I would give up the unessential; I would give up my money, I would give up my life for my children; but I wouldn’t give myself. I can't make it more clear; it's only something I am beginning to comprehend, which is revealing itself to me. – Kate Chopin, The Awakening
Canongate Books have just republished Kate Chopin’s novel The Awakening. In her e-mail to me their publicist wrote:
First published in 1899, this radical novel sent shockwaves through American society and continues to speak to readers over one hundred years later. Widely regarded in the States as one of the forerunners of feminist literature alongside Tolstoy's Anna Karenina and Flaubert's Madame Bovary, it is practically unknown in the UK—a fact we hope to change with this beautiful new edition, introduced by Barbara Kingsolver.
I have to say I hadn’t heard of the book and if pressed I would’ve said Chopin was a contemporary writer. The only example of early Feminist literature I was aware of (and have read) is The Yellow Wallpaper by a fellow American, Charlotte Perkins Gilman, which precedes this novel by seven years, although I did know Gilman also wrote Herland which is on my to-read list. Gilman was a prominent American feminist and a lecturer for social reform but in an interview David Chopin makes some interesting observations about his grandmother:
Kate was neither a feminist nor a suffragist, she said so. She was nonetheless a woman who took women extremely seriously. She never doubted women's ability to be strong. She came from a long line of strong women whom she loved and respected, the great-grandmother, grandmother, mother affiliation. She had strong women friends including intellectual women. Her lack of interest in feminism and suffrage did not have to do with a lack of confidence in women nor did it have a lack to do with a lack of any desire for freedom. She simply had a different understanding of freedom. She saw freedom as much more a matter of spirit, soul, character of living your life within the constraints that the world makes [or] your God offers you, because all of us do live within constraints.
I think she was an exceptionally talented and interesting woman and if I resist labelling her feminist or suffragist, or claiming her for a specific view of what women require or what women's independence requires, women's freedom requires. I resist it because I think she's much larger and more important than that. I don't think we do her any honour or further our own understanding by tying her to a particular political cause. I think she really was a dedicated and talented writer, who worked very hard to capture ineffable, delicate ideas and feelings in a prose that would do them justice. [bold mine]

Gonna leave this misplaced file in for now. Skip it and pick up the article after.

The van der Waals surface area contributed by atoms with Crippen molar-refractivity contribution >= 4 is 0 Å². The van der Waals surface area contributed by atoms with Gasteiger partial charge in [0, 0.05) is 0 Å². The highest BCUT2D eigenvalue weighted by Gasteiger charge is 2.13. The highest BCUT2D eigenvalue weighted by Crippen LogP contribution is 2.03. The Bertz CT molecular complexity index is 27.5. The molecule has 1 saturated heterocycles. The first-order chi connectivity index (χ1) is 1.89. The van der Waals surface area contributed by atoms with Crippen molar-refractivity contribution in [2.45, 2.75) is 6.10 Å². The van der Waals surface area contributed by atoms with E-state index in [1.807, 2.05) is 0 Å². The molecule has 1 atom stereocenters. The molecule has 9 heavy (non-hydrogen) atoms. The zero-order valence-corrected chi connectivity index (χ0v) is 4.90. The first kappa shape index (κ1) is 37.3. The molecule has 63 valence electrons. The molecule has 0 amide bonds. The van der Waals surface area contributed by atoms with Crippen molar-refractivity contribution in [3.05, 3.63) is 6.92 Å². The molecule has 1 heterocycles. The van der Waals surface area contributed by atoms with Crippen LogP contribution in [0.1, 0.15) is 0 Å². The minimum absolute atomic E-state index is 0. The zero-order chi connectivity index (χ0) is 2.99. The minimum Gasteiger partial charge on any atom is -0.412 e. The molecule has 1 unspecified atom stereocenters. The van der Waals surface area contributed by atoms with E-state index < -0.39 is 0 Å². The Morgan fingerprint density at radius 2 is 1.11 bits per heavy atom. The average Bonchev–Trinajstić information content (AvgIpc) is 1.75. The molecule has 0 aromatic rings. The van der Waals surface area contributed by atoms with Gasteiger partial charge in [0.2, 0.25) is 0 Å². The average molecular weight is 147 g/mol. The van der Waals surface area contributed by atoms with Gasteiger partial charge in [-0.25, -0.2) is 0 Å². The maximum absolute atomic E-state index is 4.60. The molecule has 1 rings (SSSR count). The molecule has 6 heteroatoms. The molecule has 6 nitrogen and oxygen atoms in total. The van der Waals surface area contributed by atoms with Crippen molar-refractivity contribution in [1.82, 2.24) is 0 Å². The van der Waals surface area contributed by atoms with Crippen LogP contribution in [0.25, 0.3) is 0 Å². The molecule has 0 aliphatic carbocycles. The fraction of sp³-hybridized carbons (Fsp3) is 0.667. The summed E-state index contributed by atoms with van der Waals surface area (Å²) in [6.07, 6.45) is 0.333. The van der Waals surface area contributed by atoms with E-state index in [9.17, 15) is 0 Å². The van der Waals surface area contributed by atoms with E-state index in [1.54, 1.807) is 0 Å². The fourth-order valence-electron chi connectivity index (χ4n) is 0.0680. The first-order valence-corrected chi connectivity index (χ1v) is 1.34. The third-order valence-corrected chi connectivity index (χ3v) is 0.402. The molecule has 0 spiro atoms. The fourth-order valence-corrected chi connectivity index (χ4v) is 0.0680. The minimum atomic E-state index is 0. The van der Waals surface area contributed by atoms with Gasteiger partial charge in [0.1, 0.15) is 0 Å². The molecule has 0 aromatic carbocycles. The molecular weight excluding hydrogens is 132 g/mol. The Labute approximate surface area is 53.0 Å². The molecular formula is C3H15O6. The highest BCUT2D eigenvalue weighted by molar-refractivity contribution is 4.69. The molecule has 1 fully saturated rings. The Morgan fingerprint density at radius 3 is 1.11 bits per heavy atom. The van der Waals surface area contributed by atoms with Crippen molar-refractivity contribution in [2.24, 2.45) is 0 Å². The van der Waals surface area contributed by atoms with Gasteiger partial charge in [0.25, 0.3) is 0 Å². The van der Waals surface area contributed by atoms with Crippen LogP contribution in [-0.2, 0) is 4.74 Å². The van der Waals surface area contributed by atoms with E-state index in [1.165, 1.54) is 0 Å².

A very brief summary then:
Edna Pontellier is an obedient wife and mother vacationing at Grand Isle with her family. While there she becomes close to a young man named Robert Lebrun. Before they act on their mutual romantic interest in each other, Robert leaves for Mexico.
From the 1982 film adaptation The End of August
Edna is lonely without his companionship, but shortly after her return home to New Orleans she becomes involved with Alcée Arobin. Although she doesn’t love Arobin, he does awaken various sexual passions within her.
Concurrent to Edna’s sexual awakening is her growing need for independence. Instead of spending her days concerned with household matters, she pursues her interest in painting. Since she has some capital of her own and a small income from painting Edna moves into a house of her own while her husband is away on business. At this time Robert returns, professing his love for Edna and his desire to someday marry her but, again, withdraws before anything improper can happen. Edna, increasingly struggling to cope with societal strictures, returns to Grand Isle where she first experienced her rebirth.
The Awakening is a book that can be read in a number of ways—everything from a künstlerroman to a Creole Bovary to a transcendental fable of the soul’s emergence—and there’s no reason why they can’t co-exist within the same framework but I’m not sure the book deserves to be called a Feminist text simply because its protagonist is a strong-willed woman; she’s not particularly interested in rights for women, only freedom for herself. There’s no proselytising, no burning of corsets (bras did exist in 1899 but probably weren’t commonplace), no wanting to emasculate every man she encounters. She simply wants to be able to do what she wants to do when she wants to do it. In some respects that’s a rather immature notion but as regards life’s freedoms she is something of a child despite being actually twenty-eight for most of the book, turning twenty-nine at the very end. I don’t mean ‘childish’ in a bad way, simply as a metaphor for innocence and inexperience; like all women of her time her world experiences have been limited to a “women’s sphere” cum gilded cage.
Birds crop up throughout the book (see here) beginning with a noisy parrot in the opening chapter but a particularly significant moment occurs when the pianist, Mademoiselle Reisz, puts her arms around Edna and felt her shoulder blades, “to see if [her] wings were strong”. When doing this she says:
The bird that would soar above the level plain of tradition and prejudice must have strong wings. It is a sad spectacle to see the weaklings bruised, exhausted, fluttering back to earth.
I suppose in some respects flying and swimming are related. At the start of the novel Edna learns how to swim and can’t get enough of it; there’s a childlike delight in the fact she can now propel herself through water unaided. If you’re looking for a feminist metaphor here, sure, you can read it that way; she’s no longer supported by a man only it’s not only men. Chopin notes:
Edna had attempted all summer to learn to swim. She had received instructions from both the men and women; in some instances from the children. Robert had pursued a system of lessons almost daily; and he was nearly at the point of discouragement in realizing the futility of his efforts. A certain ungovernable dread hung about her when in the water, unless there was a hand nearby that might reach out and reassure her.
But that night she was like the little tottering, stumbling, clutching child, who of a sudden realizes its powers, and walks for the first time alone, boldly and with over-confidence. She could have shouted for joy. She did shout for joy, as with a sweeping stroke or two she lifted her body to the surface of the water. [bold mine]